“The Last Dance” docuseries by ESPN has been a wild success and a fun program for basketball viewers in the midst of the coronavirus (COVID-19) pandemic.
The Chicago Bulls teams led by Michael Jordan in the ’90s were lauded as some of the best in NBA history and the 10-part series has given fans a close look behind the scenes during their run.
In one of the latest episodes, the program explored the 1992 Dream Team that was headlined by Michael Jordan but also featured fellow Hall of Famers Magic Johnson and Larry Bird. Shortly after its airing, Johnson appeared on First Take and discussed an infamous scrimmage that signaled a changing of the guard in the league:
“We got out on them by 10, 12 points. So I had to make Michael go to the Air Jordan level. So I said, OK, I’m going to go over here and talk a little trash to him and see what’s going to happen. This is when the torch got passed. So I said, ‘Look M.J., if you don’t turn into Air Jordan, we’re going to blow you guys out.’
“Max, I’ve never seen a man take something so personal and then go out there and just take that scrimmage over. It was amazing to see him come to and just dominate. And I’m talking about dominating the best in the game. That’s when we knew the torch was being passed from myself and Larry onto Michael.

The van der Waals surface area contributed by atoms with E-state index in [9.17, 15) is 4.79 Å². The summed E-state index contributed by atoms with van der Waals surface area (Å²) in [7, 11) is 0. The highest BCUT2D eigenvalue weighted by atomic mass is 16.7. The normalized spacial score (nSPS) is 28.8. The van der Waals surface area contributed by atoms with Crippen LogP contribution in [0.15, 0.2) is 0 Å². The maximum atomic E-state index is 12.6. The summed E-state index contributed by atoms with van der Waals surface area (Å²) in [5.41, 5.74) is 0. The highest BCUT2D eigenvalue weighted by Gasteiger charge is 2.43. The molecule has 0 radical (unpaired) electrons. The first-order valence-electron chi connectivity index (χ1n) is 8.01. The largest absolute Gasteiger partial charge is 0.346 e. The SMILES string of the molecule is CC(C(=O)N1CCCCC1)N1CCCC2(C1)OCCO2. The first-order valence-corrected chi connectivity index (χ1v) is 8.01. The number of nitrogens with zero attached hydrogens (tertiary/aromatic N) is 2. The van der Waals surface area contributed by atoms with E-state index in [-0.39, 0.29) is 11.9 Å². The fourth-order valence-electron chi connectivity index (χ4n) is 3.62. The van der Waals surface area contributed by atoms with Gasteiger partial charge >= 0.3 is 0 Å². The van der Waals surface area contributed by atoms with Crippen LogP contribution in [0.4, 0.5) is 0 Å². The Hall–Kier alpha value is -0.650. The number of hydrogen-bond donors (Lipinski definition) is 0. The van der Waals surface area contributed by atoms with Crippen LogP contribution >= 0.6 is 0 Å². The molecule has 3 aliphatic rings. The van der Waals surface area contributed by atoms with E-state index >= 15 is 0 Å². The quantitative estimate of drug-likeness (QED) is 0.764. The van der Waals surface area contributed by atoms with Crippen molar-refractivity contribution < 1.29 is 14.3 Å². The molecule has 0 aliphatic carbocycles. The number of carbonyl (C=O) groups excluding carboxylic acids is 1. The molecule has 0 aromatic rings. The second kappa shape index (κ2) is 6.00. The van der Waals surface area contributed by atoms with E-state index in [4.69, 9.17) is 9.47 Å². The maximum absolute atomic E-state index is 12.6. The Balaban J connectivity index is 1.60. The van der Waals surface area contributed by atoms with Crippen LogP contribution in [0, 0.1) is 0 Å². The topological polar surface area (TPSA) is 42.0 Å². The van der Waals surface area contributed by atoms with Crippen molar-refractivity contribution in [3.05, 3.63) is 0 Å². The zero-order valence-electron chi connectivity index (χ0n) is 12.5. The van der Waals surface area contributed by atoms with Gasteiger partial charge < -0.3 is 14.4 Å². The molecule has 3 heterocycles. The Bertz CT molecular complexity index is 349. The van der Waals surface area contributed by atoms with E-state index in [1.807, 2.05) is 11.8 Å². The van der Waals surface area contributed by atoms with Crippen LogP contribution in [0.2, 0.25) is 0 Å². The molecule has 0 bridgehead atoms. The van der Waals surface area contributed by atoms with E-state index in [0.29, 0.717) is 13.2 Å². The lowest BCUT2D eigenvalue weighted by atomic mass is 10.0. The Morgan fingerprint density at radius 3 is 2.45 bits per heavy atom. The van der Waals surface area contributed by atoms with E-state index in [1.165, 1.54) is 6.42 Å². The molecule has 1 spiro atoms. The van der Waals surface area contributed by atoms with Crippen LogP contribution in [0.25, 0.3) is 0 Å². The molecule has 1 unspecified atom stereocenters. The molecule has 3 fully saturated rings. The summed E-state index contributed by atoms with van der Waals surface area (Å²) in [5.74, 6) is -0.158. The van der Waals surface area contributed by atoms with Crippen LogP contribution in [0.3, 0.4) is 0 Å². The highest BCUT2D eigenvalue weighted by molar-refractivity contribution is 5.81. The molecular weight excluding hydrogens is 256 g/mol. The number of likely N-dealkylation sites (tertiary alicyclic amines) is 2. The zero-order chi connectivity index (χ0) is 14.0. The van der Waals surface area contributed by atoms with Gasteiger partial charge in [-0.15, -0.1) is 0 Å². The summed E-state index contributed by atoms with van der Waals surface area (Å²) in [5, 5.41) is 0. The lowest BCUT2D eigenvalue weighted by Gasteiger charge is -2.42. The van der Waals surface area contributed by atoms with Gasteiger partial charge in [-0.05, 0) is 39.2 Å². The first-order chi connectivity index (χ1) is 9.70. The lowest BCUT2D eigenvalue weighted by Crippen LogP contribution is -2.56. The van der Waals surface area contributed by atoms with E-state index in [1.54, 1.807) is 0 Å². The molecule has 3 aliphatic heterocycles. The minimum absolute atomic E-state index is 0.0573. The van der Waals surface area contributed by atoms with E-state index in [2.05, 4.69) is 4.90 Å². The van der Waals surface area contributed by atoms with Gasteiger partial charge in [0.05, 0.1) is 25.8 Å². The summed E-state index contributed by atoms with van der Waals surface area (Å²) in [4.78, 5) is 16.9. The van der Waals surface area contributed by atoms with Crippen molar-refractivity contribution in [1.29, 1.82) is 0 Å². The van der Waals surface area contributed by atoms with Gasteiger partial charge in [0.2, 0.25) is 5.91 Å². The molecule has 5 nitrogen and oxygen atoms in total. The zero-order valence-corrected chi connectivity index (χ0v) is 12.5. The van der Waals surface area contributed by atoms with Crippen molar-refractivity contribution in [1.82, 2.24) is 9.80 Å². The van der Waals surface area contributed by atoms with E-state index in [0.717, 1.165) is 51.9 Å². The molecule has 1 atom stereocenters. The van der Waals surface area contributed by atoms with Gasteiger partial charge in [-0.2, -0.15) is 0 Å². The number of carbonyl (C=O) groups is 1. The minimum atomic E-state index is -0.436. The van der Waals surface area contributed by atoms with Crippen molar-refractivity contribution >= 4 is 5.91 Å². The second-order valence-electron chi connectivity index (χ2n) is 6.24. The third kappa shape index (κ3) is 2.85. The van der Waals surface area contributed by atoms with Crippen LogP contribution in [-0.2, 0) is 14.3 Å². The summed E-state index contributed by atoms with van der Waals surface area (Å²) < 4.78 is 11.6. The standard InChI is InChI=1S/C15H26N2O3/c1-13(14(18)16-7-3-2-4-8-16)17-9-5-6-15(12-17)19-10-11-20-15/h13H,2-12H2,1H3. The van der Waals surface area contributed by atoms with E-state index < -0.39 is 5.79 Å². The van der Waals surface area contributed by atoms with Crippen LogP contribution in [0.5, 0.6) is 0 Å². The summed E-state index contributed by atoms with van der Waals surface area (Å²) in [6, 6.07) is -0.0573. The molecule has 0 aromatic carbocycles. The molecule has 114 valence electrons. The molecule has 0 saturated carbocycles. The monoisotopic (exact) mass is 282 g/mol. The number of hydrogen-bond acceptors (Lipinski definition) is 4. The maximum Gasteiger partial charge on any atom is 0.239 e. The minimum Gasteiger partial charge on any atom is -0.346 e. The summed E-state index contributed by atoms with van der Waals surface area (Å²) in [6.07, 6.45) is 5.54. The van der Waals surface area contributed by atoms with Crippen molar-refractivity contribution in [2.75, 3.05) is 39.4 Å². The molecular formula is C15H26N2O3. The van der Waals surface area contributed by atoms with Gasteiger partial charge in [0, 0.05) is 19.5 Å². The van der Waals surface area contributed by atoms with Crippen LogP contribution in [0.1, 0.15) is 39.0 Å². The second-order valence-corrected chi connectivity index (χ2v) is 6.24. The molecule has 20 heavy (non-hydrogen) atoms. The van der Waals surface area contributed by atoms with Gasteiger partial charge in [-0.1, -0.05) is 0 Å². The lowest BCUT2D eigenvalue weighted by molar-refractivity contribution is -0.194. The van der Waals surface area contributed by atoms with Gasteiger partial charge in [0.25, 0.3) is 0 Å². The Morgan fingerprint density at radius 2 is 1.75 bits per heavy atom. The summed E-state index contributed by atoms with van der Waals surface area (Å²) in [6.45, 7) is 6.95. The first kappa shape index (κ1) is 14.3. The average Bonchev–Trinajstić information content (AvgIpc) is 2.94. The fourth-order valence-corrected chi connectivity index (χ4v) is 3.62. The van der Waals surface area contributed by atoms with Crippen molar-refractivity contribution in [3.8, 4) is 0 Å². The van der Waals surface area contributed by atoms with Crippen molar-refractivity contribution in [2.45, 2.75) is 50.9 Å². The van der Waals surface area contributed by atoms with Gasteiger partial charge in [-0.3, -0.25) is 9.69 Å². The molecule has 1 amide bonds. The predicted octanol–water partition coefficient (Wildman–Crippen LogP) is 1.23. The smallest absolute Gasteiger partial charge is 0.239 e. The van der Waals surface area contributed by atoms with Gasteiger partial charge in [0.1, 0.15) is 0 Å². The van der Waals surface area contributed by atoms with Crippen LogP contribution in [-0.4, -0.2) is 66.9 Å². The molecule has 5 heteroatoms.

“But I’m going to tell you the moment that really got us. We got back to the hotel, the NBA had built a nice lounge for the players, so Michael is up there smoking on his cigar. Larry and I are just sitting there having a coke or whatever. And [Jordan] puts his hands on my shoulder and on Larry’s shoulder and says, ‘Guys, there’s a new Sheriff in town.’ What could we say? We said you’re right. It’s your league now.”
Like most up and coming stars, Jordan faced his fair share of adversity with several playoff failures before finally breaking through and winning his first title against Johnson’s Los Angeles Lakers in the 1991 NBA Finals.
This would kickoff the Bulls’ first three-peat in the 90s and established Jordan as a bonafide NBA superstar.
Jordan’s rise came at the perfect time as Johnson and Bird were on their way out after dominating most of the ’80s. The Celtic and Laker greats helped revitalize professional basketball, but Jordan pushed the envelope and helped turn it into the global phenomenon it is today.